Masters of Ceremony

A designer and a composer's house in Yarmouth is small in size but big on heart.

If houses are measured in square feet, then homes ought to be measured in heart. At 850 square feet, Rhonda and Ben Birkbeck’s Yarmouth house is relatively small, but the size of the home they’ve created there? Encompassing. Abundant. Full. Rich. One of the biggest I’ve seen. (And I’ve seen a lot.)

Rhonda, an interior designer, and Ben, a composer, have lived in houses of all sizes. After opening homewards shop Dunne Roman in both Kennebunkport and Portland, they moved from Kennebunkport to a restored home in Portland’s historic West End and then to a stately 18-room officers’ quarters on Great Diamond Island. The year 2004 brought changes and challenges that included the loss of their beloved store, the sale of their home, and a move from the island to a one-room bungalow in South Portland. Going from 5,000 square feet to 500 square feet in a day was a lesson in living. “It taught me so much about what we need, and how to use what we really need,” says Rhonda. Both of them worked out of the house; things were tight, quarters were cramped. One night, Rhonda lay awake, feeling down, wondering how this had happened. In the dark, she could hear the gentle rise and fall of breathing from Ben and their son, Duncan, asleep beside her. “I knew right then that everything I needed could fit in that house.”

As Duncan got older, the couple considered moving to Yarmouth for its schools and community. When Rhonda first found the historic house on East Main Street online she knew if she set foot inside, that would be it. She was right; it’s ten years later, and the Birkbecks have created a space filled with heart, intention, and beauty.

Some say the house dates back to the 1700s, others the 1800s. The woman next door remembers when it was just a two-room, one-floor house. Eventually, an upstairs was added, and the shed in the back of the property was moved up and attached to the main house. Now the shed is the Birkbecks’ kitchen, filled with black cabinetry, baskets, and old wooden crates turned into storage.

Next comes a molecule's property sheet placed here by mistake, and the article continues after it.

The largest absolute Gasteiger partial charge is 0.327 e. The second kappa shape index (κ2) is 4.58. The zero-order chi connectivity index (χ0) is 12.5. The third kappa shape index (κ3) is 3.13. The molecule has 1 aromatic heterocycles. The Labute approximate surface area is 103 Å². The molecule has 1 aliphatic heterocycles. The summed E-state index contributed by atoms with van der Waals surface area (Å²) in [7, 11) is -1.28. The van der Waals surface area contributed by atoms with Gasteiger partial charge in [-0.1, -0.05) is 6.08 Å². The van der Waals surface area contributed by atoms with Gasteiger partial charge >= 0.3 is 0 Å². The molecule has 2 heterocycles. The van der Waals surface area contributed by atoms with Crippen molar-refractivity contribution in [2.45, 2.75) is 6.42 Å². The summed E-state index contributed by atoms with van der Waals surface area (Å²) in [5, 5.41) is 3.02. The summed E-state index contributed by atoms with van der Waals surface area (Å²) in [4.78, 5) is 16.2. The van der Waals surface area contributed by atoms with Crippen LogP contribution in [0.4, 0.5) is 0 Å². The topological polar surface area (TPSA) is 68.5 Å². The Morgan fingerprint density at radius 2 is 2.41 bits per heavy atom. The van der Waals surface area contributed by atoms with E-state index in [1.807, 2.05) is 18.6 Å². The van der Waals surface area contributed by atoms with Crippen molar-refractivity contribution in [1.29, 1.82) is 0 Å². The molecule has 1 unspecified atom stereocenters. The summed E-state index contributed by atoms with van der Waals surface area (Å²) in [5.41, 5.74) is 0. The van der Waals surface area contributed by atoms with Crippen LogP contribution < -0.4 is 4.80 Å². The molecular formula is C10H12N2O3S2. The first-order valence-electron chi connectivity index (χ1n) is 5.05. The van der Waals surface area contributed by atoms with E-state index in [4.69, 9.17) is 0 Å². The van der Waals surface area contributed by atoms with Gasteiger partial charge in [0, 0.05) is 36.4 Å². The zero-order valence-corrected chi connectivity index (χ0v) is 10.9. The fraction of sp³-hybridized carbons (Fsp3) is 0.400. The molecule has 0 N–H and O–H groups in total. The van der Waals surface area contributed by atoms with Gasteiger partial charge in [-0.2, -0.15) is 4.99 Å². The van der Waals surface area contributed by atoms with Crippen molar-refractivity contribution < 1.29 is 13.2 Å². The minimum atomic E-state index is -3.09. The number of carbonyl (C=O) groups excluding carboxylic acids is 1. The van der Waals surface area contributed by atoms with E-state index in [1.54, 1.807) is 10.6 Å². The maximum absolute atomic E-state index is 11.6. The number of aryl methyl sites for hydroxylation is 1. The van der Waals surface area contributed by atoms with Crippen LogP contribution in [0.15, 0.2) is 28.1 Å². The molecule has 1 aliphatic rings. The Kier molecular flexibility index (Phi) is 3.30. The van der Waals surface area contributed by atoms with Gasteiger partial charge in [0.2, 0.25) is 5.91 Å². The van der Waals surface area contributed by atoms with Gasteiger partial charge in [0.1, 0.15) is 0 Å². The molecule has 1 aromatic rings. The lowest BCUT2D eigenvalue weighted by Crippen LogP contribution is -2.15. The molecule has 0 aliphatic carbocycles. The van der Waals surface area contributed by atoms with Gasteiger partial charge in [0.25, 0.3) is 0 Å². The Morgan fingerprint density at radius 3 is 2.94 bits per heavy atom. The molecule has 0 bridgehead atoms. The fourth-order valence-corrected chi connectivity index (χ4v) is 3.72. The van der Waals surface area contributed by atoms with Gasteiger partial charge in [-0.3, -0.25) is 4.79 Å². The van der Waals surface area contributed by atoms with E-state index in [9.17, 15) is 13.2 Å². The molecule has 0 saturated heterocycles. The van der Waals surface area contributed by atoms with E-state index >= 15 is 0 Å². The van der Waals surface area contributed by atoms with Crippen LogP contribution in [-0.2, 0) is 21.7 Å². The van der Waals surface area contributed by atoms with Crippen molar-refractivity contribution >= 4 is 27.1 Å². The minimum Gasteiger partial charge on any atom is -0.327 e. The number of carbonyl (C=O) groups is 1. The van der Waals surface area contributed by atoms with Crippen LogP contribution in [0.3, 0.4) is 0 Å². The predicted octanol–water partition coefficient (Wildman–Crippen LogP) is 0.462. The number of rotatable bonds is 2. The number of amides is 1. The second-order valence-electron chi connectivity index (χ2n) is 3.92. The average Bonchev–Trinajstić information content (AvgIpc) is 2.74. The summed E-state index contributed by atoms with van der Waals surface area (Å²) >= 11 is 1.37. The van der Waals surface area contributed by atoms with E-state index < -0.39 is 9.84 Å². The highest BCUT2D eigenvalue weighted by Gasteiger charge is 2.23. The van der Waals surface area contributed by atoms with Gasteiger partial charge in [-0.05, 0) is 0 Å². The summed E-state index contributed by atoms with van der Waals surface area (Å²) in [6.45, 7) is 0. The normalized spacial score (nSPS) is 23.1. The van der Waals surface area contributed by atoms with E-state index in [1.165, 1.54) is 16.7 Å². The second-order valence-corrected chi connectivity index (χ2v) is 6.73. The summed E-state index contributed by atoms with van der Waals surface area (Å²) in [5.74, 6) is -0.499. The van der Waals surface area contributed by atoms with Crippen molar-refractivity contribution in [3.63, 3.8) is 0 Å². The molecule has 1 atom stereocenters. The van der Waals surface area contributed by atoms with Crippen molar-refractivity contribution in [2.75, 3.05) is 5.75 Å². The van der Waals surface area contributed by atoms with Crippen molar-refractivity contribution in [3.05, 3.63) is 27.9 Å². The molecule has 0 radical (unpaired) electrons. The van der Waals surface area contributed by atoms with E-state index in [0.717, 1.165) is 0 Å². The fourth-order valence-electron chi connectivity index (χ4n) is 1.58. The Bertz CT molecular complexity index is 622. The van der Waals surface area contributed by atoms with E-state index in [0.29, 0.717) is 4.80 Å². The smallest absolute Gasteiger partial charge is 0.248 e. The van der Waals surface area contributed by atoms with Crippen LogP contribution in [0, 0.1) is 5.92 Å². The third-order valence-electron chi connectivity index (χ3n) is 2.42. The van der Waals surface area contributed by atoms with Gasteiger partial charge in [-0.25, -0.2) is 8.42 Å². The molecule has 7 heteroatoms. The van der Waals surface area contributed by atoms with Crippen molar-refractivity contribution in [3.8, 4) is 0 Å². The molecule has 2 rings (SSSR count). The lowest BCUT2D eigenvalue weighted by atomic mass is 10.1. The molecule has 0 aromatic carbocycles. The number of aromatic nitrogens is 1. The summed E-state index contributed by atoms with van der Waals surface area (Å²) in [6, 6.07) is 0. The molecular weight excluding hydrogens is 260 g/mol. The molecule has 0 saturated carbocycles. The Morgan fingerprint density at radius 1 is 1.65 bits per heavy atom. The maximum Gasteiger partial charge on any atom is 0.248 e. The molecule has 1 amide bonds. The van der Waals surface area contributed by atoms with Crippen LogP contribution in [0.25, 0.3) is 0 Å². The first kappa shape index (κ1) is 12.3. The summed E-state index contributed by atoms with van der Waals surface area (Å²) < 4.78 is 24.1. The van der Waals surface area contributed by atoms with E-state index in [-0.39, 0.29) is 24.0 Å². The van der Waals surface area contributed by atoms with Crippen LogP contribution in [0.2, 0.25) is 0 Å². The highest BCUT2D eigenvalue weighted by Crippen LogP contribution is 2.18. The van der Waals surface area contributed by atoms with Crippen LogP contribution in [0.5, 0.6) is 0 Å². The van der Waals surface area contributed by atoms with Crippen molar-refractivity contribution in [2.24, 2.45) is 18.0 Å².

In the dining room, a table used for both eating and working sits between built-in bookshelves at one end and a piano at the other. (Duncan has to move the table when it’s time for him to sit down to practice.) Off the dining room is the family’s sole “lovingly shared” bathroom. To the left of the stairs is a living room with Rhonda’s “office,” which consists of a shelf with a laptop (the couple shares a studio down on the river in Yarmouth). Upstairs, there are just two bedrooms: the couple’s and Duncan’s. Rhonda recalls when Duncan was little and would have friends over. “One time, this little boy came racing right up to the top of the stairs and was like, ‘Wait, where’s the rest of it?’”

Rhonda’s aesthetic is far more modern than the way they live now, but she loves the stories older things tell. “I think the contrast of the old and the new is what really excites me,” she says. When they moved in, they had nothing, so almost everything in the house is from the town dump. Ben is the picker, bringing home his finds for Rhonda to incorporate. “In a small house, everything is storage, so if it has a drawer or a lid, it comes in and becomes something,” she says. And since it’s out and on view, it has to be beautiful.

To understand how the Birkbecks live, consider Rhonda’s childhood. She grew up in Maine, the daughter of a Pentecostal minister. Her family didn’t have much in the way of material things. Her grandmother was a poor farming woman, but when her sons came off the hayfield for dinner, they would wear button-down shirts at the table, and the milk was always served out of a pitcher. “She lived far more beautifully, if we consider beauty being the way we live, than people with ten times her financial worth,” says Rhonda. As a little girl, Rhonda remembers laundry day and seeing all the sheets hanging out to dry. “It was my favorite day of the week because my grandmother hung them a little differently every time, and they were like a work of art.” This experience alone seems to have influenced Rhonda’s sense of space and her knack for finding the beauty in the mundane.